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Brain-derived neurotrophic factor signaling and subgenual anterior cingulate cortex dysfunction in major depressive disorder.
Am J Psychiatry
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The subgenual anterior cingulate cortex is implicated in the pathology and treatment response of major depressive disorder. Low levels of brain-derived neurotrophic factor (BDNF) and reduced markers for GABA function, including in the amygdala, are reported in major depression, but their contribution to subgenual anterior cingulate cortex dysfunction is not known.
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An R package suite for microarray meta-analysis in quality control, differentially expressed gene analysis and pathway enrichment detection.
Bioinformatics
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With the rapid advances and prevalence of high-throughput genomic technologies, integrating information of multiple relevant genomic studies has brought new challenges. Microarray meta-analysis has become a frequently used tool in biomedical research. Little effort, however, has been made to develop a systematic pipeline and user-friendly software. In this article, we present MetaOmics, a suite of three R packages MetaQC, MetaDE and MetaPath, for quality control, differentially expressed gene identification and enriched pathway detection for microarray meta-analysis. MetaQC provides a quantitative and objective tool to assist study inclusion/exclusion criteria for meta-analysis. MetaDE and MetaPath were developed for candidate marker and pathway detection, which provide choices of marker detection, meta-analysis and pathway analysis methods. The system allows flexible input of experimental data, clinical outcome (case-control, multi-class, continuous or survival) and pathway databases. It allows missing values in experimental data and utilizes multi-core parallel computing for fast implementation. It generates informative summary output and visualization plots, operates on different operation systems and can be expanded to include new algorithms or combine different types of genomic data. This software suite provides a comprehensive tool to conveniently implement and compare various genomic meta-analysis pipelines.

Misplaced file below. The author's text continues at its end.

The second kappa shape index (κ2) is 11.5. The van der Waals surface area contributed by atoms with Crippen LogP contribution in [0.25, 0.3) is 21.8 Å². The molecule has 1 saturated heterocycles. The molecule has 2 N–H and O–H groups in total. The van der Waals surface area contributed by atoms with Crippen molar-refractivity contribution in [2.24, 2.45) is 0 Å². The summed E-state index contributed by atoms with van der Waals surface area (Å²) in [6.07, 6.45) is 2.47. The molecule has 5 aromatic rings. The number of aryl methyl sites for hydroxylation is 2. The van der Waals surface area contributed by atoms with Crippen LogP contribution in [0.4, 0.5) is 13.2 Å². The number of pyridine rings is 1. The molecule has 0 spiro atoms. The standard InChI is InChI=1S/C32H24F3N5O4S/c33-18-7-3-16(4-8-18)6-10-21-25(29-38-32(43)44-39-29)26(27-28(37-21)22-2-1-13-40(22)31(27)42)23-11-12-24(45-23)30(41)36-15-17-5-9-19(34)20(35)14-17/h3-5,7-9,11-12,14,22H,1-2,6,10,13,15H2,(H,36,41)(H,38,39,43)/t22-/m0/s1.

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Detecting disease-associated genes with confounding variable adjustment and the impact on genomic meta-analysis: with application to major depressive disorder.
BMC Bioinformatics
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Detecting candidate markers in transcriptomic studies often encounters difficulties in complex diseases, particularly when overall signals are weak and sample size is small. Covariates including demographic, clinical and technical variables are often confounded with the underlying disease effects, which further hampers accurate biomarker detection. Our motivating example came from an analysis of five microarray studies in major depressive disorder (MDD), a heterogeneous psychiatric illness with mostly uncharacterized genetic mechanisms.